Doctor of Philosophy (PhD)
Human Resource Education and Workforce Development
Research on teacher learning styles and teaching styles have explained that teachers inadvertently mirror their own styles as they teach (Sternberg, 1994; Zhang, 2002) and as such apply teaching strategies that fit personal preference. With this one-style-fits-all approach, students’ individual differences are often ignored and teaching methods are rarely varied to accommodate (McKeachie, 1995) the student. This relationship between one’s preferred style and his or her teaching style may also influence student learning (Zhang, 2001) based on findings which pointed out that students who had similar styles like those of their instructors were more comfortable with the techniques the instructor applied when teaching. Hoogasion (1971) and Lange (1972), as cited by Lutz (1983) inferred that students, who were style-similar to their professor, did better in those classes and the instructor was more positively perceived by the students who matched the instructor’s style. The students who did not share the instructor’s style, a study by Oxford and Lavine (1992) suggested, felt greater anxiety and responded negatively to the instruction. Should this issue be ignored, other adverse consequences including learning-associated emotional problems (Sitler, 2009) and physically health-related problems (Pritchard & Wilson, 2003) could be aggravated. Furthermore, if relationships existed between differences of cognitive style and coping behavior, would it not be also useful if this study were to discover findings of positive coping behaviors associated with the cognitive style gap between a student and his or her instructor? In order to promote diversity in learning, Prashnig (1998) and Rayner (2000) supported research on dissimilar learning styles in relation to learning strategies and coping behavior. Rayner (2007) advocated for aids which may help educators better meet individual learning needs in the classroom. The findings of this study may provide suggestions to the teaching practitioner regarding productive study strategies used by students, among other beneficial aids. This study may augment the sparse body of research which has demonstrated how cognitive style gap related to practical coping and learning strategies used by students. Further, it is intended to be another study extending Kirton’s theory and challenging its application to and sustainability in the classroom environment.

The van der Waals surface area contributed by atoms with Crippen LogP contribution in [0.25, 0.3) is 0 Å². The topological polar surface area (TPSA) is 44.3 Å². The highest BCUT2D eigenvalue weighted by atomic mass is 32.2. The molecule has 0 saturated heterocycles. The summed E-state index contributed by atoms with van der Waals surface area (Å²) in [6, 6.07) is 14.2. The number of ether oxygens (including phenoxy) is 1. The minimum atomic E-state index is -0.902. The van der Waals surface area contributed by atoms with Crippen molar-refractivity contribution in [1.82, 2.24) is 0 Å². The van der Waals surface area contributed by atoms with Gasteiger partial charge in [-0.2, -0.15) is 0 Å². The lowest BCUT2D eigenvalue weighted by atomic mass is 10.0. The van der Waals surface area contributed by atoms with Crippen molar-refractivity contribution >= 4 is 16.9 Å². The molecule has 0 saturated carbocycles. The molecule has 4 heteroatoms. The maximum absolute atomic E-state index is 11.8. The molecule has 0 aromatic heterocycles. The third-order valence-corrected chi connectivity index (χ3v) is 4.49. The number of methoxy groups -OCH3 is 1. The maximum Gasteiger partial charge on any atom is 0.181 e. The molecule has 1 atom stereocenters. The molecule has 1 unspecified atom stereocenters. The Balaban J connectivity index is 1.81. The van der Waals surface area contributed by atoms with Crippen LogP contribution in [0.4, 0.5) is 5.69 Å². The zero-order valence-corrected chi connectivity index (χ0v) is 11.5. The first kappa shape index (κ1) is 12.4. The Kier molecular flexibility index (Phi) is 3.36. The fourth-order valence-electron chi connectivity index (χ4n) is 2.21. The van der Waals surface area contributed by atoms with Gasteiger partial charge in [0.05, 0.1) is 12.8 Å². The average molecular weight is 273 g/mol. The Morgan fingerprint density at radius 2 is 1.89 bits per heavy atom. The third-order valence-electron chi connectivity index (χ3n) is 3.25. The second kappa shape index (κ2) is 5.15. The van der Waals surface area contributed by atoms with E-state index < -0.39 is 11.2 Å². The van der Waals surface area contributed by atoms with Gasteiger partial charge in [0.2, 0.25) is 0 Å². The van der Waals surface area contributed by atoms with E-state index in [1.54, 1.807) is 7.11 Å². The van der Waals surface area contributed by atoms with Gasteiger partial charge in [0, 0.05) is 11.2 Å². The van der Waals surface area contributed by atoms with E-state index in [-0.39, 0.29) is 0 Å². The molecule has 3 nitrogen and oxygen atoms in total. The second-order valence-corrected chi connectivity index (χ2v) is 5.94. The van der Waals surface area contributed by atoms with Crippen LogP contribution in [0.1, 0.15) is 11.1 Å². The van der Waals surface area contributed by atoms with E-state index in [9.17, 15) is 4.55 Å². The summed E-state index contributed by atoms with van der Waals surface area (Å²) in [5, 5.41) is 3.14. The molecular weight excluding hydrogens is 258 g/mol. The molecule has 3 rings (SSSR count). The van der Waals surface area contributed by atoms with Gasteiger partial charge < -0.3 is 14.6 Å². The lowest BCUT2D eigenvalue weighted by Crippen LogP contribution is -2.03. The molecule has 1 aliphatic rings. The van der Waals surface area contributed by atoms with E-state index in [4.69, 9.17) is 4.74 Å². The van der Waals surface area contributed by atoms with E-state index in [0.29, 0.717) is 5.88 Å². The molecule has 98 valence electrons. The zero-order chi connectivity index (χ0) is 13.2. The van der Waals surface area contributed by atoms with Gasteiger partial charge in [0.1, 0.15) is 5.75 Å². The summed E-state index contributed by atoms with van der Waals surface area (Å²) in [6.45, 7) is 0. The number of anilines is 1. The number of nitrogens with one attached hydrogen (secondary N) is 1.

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Samms, Chevanese LaToya, "Relationship between dissimilar cognitive styles, use of coping behavior and use of learning strategies" (2010). LSU Doctoral Dissertations. 968.